“Yes. The wounds were identical in angle, shape, and size, though the victims were stabbed in different places as though to make it appear random. An amateur, possibly a slighted former employee.”

“Begin compiling a list of suspects. Have you identified the murder weapon yet?”

“The forensics lab created a quick 3D replica after the last murder, and it fits exactly to this one too.”

“Do you have it?”

“Here.” The second officer dug in his briefcase, eventually producing a plastic bagged item that he drew out gingerly. “It’s an unusual shape—conical, possibly a trophy of some sort. The forensics lab also say there were shards of green glass left in the wound, so we’re looking for a conical, green, glass object.”

Oliver’s hand was pressed to his mouth. I made to nudge him, but he flapped his other at me. The officers were still talking.

“Do we have any idea how the perp entered the scene?”

“Our most likely guess is that he or she works or worked for Jackson and was able to get in and out of a room openly without rousing suspicions.”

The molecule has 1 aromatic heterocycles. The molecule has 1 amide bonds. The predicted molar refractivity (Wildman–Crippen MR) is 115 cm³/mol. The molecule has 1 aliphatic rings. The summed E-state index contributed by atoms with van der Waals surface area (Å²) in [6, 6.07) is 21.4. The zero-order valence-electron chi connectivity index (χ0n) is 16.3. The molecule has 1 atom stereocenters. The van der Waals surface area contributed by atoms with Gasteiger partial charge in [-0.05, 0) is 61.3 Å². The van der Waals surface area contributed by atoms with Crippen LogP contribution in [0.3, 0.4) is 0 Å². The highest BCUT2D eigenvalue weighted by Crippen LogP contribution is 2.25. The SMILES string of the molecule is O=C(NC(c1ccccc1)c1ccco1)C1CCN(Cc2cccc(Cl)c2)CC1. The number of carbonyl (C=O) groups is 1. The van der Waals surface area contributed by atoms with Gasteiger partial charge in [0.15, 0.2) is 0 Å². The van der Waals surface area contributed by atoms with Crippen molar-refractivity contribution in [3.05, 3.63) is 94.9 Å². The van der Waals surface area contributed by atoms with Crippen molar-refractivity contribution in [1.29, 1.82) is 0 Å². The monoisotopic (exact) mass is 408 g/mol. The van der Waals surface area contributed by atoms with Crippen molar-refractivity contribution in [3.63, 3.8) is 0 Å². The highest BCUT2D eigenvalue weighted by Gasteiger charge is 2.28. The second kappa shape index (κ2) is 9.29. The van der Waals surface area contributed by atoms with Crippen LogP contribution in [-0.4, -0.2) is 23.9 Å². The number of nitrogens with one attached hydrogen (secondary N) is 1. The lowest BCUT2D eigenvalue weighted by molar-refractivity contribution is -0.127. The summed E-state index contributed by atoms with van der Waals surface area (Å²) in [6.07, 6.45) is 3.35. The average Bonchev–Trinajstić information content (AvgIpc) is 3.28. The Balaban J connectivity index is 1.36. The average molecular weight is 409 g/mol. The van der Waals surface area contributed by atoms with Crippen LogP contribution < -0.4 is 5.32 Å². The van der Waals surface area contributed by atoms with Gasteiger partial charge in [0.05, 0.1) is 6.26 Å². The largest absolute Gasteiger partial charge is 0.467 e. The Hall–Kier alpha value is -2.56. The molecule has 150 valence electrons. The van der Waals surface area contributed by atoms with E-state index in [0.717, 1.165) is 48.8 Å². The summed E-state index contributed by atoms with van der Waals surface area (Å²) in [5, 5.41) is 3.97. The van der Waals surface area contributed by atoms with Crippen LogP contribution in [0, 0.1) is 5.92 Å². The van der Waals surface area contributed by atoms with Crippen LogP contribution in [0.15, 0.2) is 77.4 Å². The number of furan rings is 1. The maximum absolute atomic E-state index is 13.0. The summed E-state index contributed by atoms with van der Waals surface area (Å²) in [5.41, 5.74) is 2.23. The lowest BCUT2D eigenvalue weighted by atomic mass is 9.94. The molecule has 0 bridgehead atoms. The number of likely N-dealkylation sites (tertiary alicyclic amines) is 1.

“There are no other places they could have entered from?”
“Not to our knowledge, although we’ll keep searching.”

“And there’s no security footage?”

“No. Jackson had the cameras removed in case they were hacked and the footage was posted on the internet.”

“Very well. Keep me posted.”

“Will do.”

The two officers departed, serious clipboards clutched to their chests. I looked over at Oliver. His face was pale, eyes wider than usual. I kept my voice to a whisper, creating an eerie echo in the otherwise silent shaft.

“What’s wrong?”
“That object he was describing…a green glass trophy?”

“What about it?”
Oliver sat back against one of the walls of the tube looking slightly ill. “It’s the BAY award. Best Actor of the Year.” He glanced at me. “I was the last recipient.”

I had a sudden mental image of Oliver stabbing Jackson with a trophy but dispelled it quickly. “You were with me when they died. It wasn’t you, I can vouch for you—”

“Edmund, that trophy was stolen three weeks ago.”